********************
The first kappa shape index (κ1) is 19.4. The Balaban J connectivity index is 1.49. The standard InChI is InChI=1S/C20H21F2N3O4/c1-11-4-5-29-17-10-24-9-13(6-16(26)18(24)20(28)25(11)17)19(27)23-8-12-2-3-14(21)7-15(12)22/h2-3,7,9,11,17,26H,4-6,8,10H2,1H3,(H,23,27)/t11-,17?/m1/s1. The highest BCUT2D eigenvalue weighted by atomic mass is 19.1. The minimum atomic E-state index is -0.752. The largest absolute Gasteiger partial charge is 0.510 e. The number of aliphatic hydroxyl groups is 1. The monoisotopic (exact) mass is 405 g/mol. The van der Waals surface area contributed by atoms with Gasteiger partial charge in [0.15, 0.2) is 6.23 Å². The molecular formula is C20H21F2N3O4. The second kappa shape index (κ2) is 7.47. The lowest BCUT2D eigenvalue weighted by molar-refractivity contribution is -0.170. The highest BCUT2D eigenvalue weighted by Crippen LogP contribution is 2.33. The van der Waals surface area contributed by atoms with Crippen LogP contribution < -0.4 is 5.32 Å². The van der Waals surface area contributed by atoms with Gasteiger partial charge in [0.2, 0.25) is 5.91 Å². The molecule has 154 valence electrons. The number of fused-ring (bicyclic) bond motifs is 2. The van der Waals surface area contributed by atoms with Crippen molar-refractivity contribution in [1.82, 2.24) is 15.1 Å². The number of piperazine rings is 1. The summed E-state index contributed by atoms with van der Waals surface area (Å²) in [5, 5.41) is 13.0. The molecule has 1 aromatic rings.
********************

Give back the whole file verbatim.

The first kappa shape index (κ1) is 19.4. The Balaban J connectivity index is 1.49. The standard InChI is InChI=1S/C20H21F2N3O4/c1-11-4-5-29-17-10-24-9-13(6-16(26)18(24)20(28)25(11)17)19(27)23-8-12-2-3-14(21)7-15(12)22/h2-3,7,9,11,17,26H,4-6,8,10H2,1H3,(H,23,27)/t11-,17?/m1/s1. The highest BCUT2D eigenvalue weighted by atomic mass is 19.1. The minimum atomic E-state index is -0.752. The largest absolute Gasteiger partial charge is 0.510 e. The number of aliphatic hydroxyl groups is 1. The monoisotopic (exact) mass is 405 g/mol. The van der Waals surface area contributed by atoms with Gasteiger partial charge in [0.15, 0.2) is 6.23 Å². The molecular formula is C20H21F2N3O4. The second kappa shape index (κ2) is 7.47. The lowest BCUT2D eigenvalue weighted by molar-refractivity contribution is -0.170. The highest BCUT2D eigenvalue weighted by Crippen LogP contribution is 2.33. The van der Waals surface area contributed by atoms with Crippen LogP contribution < -0.4 is 5.32 Å². The van der Waals surface area contributed by atoms with Gasteiger partial charge in [0.2, 0.25) is 5.91 Å². The molecule has 154 valence electrons. The number of fused-ring (bicyclic) bond motifs is 2. The van der Waals surface area contributed by atoms with Crippen molar-refractivity contribution in [1.82, 2.24) is 15.1 Å². The number of piperazine rings is 1. The summed E-state index contributed by atoms with van der Waals surface area (Å²) in [5, 5.41) is 13.0. The molecule has 1 aromatic rings.